"On January 14, 2011, Tunisian President Zine el-Abidine ben Ali fled the country after several weeks of increasingly violent protests. The protests initially seemed to stem from discontent related to high unemployment, but eventually spiraled into an unprecedented national challenge to Ben Ali's authoritarian regime. As of January 15, the speaker of parliament, Fouad Mebazaa, has assumed the role of interim president, in line with constitutional prerogatives. On January 17, a 'unity' cabinet was formed, which includes three leaders of officially sanctioned opposition parties. Ruling party figures have nonetheless retained control of key posts, while members of banned Islamist and leftist political movements have not been invited to participate. Tunisian authorities have promised political reforms and elections within 60 days. However, the impact of recent developments is difficult to predict. Violence between protesters, security forces, and unidentified gunmen persisted in urban centers as of January 17. The political shifts of recent weeks have been accompanied by speculation over the views and roles of Tunisia's security forces, portions of which orchestrated the crackdown on demonstrations while others appear to have influenced Ben Ali's decision to resign. Prior to the December-January protests, Tunisia had been seen as a stable, autocratic government since its independence from France in 1956. Ben Ali, who was in power for 23 years, was elected for a fifth term in October 2009 in an election widely seen as flawed and boycotted by leading opposition parties. His Constitutional Democratic Rally (RCD) party exerted strong control over parliament, state and local governments, and most political activity. The government cultivated strong ties with France and the European Union, its largest trading partner. Tunisia is a non-oil-exporting, middle-income country with a growing economy but high unemployment"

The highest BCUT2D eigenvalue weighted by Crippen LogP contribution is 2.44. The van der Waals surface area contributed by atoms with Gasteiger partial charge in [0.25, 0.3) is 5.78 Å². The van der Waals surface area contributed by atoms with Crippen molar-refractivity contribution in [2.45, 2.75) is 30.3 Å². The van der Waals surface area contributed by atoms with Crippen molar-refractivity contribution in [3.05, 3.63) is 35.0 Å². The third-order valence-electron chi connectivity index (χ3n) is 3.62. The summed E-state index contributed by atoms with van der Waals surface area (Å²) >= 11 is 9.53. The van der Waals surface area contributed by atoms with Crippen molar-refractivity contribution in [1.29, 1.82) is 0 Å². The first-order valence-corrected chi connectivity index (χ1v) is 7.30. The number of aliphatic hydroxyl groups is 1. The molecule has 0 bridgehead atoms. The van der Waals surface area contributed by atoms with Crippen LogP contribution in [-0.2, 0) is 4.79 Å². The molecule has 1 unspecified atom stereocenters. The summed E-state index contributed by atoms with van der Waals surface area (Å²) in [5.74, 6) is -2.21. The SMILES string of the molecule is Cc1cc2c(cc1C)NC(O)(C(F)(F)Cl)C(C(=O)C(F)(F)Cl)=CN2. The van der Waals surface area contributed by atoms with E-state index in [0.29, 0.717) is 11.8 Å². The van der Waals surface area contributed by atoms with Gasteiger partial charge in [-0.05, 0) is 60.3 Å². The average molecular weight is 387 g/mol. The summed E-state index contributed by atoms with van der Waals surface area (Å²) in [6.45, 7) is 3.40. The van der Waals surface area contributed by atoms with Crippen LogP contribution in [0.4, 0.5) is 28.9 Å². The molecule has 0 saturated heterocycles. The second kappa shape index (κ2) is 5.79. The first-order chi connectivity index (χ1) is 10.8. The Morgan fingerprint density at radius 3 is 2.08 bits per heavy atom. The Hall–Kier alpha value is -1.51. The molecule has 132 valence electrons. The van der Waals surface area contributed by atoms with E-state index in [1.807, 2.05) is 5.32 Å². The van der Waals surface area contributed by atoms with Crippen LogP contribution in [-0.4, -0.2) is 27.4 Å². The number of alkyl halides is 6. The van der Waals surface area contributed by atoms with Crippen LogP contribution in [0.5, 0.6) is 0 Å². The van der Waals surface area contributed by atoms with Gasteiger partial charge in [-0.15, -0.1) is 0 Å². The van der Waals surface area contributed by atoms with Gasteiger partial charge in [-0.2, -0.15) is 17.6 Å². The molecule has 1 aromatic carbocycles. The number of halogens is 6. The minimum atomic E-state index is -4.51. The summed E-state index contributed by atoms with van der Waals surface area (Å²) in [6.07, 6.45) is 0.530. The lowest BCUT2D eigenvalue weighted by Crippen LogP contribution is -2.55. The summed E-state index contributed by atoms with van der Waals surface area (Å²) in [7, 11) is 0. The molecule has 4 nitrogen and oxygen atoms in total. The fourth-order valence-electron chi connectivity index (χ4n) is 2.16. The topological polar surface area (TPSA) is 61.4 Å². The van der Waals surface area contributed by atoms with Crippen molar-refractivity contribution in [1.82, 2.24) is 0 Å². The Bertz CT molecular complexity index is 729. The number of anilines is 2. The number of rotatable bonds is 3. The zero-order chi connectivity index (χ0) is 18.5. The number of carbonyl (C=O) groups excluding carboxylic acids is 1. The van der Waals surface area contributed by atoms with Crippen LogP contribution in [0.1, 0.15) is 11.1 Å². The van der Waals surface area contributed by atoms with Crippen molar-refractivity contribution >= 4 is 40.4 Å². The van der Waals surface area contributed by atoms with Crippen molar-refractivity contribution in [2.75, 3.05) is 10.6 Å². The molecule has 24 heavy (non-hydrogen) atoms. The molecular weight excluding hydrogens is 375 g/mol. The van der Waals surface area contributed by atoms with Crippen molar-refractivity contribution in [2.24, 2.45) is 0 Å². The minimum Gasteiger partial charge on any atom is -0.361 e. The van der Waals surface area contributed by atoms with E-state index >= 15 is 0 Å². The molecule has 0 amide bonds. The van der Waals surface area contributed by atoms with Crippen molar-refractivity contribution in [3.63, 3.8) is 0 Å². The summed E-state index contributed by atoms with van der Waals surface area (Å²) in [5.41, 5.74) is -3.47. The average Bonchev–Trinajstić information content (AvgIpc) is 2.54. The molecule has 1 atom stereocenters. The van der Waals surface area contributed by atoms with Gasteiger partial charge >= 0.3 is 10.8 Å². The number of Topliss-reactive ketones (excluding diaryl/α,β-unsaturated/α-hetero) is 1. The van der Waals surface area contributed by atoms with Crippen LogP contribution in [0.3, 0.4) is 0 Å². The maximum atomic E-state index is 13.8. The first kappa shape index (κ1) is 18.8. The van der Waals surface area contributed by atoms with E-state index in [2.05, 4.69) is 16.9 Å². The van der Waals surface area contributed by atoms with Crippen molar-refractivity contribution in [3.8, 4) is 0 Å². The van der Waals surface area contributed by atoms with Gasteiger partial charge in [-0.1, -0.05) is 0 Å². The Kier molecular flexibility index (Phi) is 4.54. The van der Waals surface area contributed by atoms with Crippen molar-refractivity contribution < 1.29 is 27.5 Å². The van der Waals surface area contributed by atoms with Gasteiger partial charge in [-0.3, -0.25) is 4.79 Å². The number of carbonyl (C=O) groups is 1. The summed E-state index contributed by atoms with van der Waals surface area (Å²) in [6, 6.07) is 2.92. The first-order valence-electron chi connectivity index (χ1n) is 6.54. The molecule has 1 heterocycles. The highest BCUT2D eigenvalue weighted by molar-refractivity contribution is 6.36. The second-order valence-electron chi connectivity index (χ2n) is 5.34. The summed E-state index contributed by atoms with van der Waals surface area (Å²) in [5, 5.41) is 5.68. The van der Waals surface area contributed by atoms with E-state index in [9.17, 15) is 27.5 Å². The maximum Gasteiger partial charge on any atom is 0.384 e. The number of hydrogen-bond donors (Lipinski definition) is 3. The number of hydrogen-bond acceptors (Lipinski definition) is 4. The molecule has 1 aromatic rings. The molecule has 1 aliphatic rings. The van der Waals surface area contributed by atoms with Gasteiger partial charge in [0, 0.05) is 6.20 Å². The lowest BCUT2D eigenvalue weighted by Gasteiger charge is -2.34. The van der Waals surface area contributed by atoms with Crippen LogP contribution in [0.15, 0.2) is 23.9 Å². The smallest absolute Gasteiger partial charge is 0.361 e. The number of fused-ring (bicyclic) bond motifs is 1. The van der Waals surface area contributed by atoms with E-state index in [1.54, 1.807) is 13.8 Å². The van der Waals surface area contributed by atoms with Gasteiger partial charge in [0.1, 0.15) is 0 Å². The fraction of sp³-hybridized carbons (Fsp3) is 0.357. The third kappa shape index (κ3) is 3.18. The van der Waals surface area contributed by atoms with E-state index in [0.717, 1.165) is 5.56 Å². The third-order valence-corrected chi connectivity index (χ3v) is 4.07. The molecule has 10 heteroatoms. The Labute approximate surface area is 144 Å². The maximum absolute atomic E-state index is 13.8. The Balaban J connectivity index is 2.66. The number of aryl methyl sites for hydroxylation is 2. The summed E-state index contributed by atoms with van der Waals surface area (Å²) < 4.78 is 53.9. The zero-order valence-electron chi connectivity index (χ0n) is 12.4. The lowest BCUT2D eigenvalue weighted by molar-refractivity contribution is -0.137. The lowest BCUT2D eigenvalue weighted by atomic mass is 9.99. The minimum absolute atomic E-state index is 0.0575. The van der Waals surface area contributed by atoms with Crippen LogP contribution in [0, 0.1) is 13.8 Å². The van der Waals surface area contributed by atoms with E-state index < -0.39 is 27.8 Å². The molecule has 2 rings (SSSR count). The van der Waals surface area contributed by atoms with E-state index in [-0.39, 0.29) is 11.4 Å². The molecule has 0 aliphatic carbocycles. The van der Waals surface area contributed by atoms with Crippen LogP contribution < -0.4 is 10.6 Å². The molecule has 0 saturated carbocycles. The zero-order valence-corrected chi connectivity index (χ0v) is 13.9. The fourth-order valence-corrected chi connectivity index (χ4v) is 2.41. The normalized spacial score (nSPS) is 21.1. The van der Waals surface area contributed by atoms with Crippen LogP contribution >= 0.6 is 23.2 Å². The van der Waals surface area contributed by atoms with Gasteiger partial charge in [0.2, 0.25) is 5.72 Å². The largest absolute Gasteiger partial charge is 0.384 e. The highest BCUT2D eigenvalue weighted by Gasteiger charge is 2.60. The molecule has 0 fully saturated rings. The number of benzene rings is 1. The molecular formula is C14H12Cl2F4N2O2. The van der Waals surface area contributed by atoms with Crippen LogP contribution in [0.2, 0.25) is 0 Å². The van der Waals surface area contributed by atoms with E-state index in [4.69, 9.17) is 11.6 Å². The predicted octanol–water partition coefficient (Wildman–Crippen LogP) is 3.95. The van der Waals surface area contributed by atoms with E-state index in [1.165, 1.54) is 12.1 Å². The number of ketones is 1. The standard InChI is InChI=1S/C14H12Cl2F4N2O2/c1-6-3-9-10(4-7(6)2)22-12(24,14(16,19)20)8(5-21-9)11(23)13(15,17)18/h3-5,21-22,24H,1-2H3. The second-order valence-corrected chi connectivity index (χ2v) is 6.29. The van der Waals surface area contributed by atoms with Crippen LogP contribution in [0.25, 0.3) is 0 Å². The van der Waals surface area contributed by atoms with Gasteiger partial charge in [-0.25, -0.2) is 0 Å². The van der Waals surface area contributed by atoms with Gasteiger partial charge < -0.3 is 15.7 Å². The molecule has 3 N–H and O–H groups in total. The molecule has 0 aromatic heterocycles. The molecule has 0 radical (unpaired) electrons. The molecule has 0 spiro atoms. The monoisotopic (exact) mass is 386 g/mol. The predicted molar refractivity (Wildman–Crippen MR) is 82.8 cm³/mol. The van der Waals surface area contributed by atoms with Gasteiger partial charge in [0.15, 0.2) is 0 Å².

CRS Report for Congress, RS21666
U.S. Department of State: http://www.state.gov/